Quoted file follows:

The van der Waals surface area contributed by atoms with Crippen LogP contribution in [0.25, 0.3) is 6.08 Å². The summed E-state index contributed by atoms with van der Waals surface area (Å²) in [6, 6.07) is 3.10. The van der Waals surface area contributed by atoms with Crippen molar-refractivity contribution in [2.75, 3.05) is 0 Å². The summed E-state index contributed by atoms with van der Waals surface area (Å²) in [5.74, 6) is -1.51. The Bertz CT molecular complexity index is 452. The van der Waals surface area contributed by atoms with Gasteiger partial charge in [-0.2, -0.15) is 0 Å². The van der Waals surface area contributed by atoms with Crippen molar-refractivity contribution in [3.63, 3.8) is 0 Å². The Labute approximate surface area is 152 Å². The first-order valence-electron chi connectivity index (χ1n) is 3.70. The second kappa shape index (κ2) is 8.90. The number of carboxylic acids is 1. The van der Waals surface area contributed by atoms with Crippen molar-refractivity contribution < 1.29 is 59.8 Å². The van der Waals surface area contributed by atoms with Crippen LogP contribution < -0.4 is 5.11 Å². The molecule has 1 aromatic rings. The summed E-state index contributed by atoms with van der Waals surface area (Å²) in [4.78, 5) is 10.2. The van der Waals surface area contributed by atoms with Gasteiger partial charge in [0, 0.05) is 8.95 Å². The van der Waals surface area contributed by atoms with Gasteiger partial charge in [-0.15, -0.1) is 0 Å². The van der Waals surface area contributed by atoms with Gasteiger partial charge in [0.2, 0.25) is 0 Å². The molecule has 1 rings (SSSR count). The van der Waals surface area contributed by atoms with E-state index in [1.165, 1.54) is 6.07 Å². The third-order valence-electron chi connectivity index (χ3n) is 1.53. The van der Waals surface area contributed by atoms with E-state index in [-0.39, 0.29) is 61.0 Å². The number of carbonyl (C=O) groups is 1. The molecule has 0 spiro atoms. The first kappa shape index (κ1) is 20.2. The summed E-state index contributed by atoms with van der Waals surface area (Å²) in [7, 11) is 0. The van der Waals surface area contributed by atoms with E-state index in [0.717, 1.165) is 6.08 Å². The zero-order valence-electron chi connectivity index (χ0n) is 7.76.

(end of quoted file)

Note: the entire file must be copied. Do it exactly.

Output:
The van der Waals surface area contributed by atoms with Crippen LogP contribution in [0.25, 0.3) is 6.08 Å². The summed E-state index contributed by atoms with van der Waals surface area (Å²) in [6, 6.07) is 3.10. The van der Waals surface area contributed by atoms with Crippen molar-refractivity contribution in [2.75, 3.05) is 0 Å². The summed E-state index contributed by atoms with van der Waals surface area (Å²) in [5.74, 6) is -1.51. The Bertz CT molecular complexity index is 452. The van der Waals surface area contributed by atoms with Gasteiger partial charge in [-0.2, -0.15) is 0 Å². The van der Waals surface area contributed by atoms with Crippen molar-refractivity contribution in [3.63, 3.8) is 0 Å². The Labute approximate surface area is 152 Å². The first-order valence-electron chi connectivity index (χ1n) is 3.70. The second kappa shape index (κ2) is 8.90. The number of carboxylic acids is 1. The van der Waals surface area contributed by atoms with Crippen molar-refractivity contribution < 1.29 is 59.8 Å². The van der Waals surface area contributed by atoms with Crippen LogP contribution < -0.4 is 5.11 Å². The molecule has 1 aromatic rings. The summed E-state index contributed by atoms with van der Waals surface area (Å²) in [4.78, 5) is 10.2. The van der Waals surface area contributed by atoms with Gasteiger partial charge in [0, 0.05) is 8.95 Å². The van der Waals surface area contributed by atoms with Gasteiger partial charge in [-0.15, -0.1) is 0 Å². The van der Waals surface area contributed by atoms with Gasteiger partial charge in [0.2, 0.25) is 0 Å². The molecule has 1 rings (SSSR count). The van der Waals surface area contributed by atoms with E-state index in [1.165, 1.54) is 6.07 Å². The third-order valence-electron chi connectivity index (χ3n) is 1.53. The van der Waals surface area contributed by atoms with E-state index in [-0.39, 0.29) is 61.0 Å². The number of carbonyl (C=O) groups is 1. The molecule has 0 spiro atoms. The first kappa shape index (κ1) is 20.2. The summed E-state index contributed by atoms with van der Waals surface area (Å²) in [7, 11) is 0. The van der Waals surface area contributed by atoms with E-state index in [0.717, 1.165) is 6.08 Å². The zero-order valence-electron chi connectivity index (χ0n) is 7.76.